Pineapple adds an important element otherwise missing from the entirety of the meal; sweetness. Pineapple, when cooked, adds a delightful and delicate hint of caramelization to a pizza. It balances the smokiness of the ham, the tartness of the tomato and the heaviness of the cheese. A plain Cheese and Ham pizza sucks balls - it’s bland and lacks a topping able to cut through the greasy fat exuded from the ham and cheese when in the oven. On a Supreme pizza, the pineapple accentuates the onions and capsicums; both toppings that soften and sweeten in the cooking process. Texture-wise, pineapple is moist, juicy and is able to be bitten through with the same satisfaction as pasta cooked al dente. While I’m not a fan of other fruit on pizza, such as cranberries or apricots, because they are included in saccharine-sweet, disgusting sauces, pineapple is the ultimate fruity addition to any pizza not destined to be slathered in a BBQ swirl.

27


PHOTOGRAPHY BY JAVI WILDE @BINX.FILM


Here at Nexus, we have a special appreciation for deadpan comedy, and a strong candidate for the Nexus’ Patron Saint of Satire™ is Jeremy Wells. Wells is known for the iconic Eating Media Lunch series, The Unauthorised History of New Zealand, talking about masturbating and cricket as part of the Alternative Commentary Collective, and most recently, not talking about masturbating on TV3’s Seven Sharp alongside veteran broadcaster Hillary Barry. In an effort to pick the brains of someone we admire, I had a wee chat with our pal JW, who provided noncommittal, evasive, single-sentence answers to my earnest questions— so now I have to flesh them out into something resembling an enlightening interview. I guess it’s all part of the art of being Jeremy Wells. Having recently taken Mike Hosking’s slot on Seven Sharp, I asked Jeremy Wells how all that shit was going. JW: “I’ve found it daunting, terrifying, stifling, and arousing all at the same time”. Since this was an email interview, I had to imagine for myself the dry witticism with which this answer was delivered. Now that I type it out, it comes across more as a 30-second response on a coffee break. It would also appear that the move to Seven Sharp has resulted in a surplus of leisure time, with the workload clearly a lot lighter for a nightly news report show than it is with comic pursuits. JW: “It’s really eased off. I’m spending far more time gardening, reading and playing Mahjong with 30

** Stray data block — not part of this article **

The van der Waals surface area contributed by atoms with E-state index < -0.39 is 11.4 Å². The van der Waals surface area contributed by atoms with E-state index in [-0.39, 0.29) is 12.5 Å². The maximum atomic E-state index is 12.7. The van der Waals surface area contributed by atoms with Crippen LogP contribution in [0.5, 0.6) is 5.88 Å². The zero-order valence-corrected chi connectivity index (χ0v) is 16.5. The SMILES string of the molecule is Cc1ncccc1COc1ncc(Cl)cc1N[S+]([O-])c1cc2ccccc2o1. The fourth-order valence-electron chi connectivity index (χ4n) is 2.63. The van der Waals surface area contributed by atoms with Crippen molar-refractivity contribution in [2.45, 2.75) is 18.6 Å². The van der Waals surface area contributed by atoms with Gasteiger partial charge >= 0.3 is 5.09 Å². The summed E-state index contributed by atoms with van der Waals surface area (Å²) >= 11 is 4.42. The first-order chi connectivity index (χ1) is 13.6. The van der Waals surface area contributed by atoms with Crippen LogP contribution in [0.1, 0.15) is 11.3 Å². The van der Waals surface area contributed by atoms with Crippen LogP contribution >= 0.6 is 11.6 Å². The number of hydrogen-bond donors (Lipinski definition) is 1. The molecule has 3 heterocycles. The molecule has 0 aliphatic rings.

my elderly friends. Seven Sharp also affords me more opportunities to tend to my bees”. I was told the other day that Linnaeus, the guy who invented binomial nomenclature gave honey bees the name Apis mellifera, a reference to the cow deity Apis, worshipped by Ancient Egyptians. This was due to the fact that the drone fly, which looks eerily similar to the honey bee, was often seen flying about the carcasses of cows. Mellifera means “Honey-bearing”. Pretty nifty, huh? Working with Hilary Barry, legendary news broadcast veteran and New Zealand icon, is also an experience worth writing home about: JW: “She’s a real breath of fresh air is our Hils Baz. Professional, responsible and devastating in the kitchen”. To conclude, I asked whether we might see an updated, revamped Unauthorised History of New Zealand any time soon. Jeremy Wells answered positively, noting his excitement to be working with the longdead Professor Kenneth Cumberland renown for his geography series Landmarks, as well as his significant contribution to geographic studies of New Zealand. JW: “I’m currently working on a new series of that show where Professor Kenneth Cumberland is recreated in CGI form complete with walkshorts and socks”. All in all, a comprehensive interview with a man I admire, and for whom, the only question forbidden by his new job is apparently the question on everyone’s mind: “When did you lose your edge?”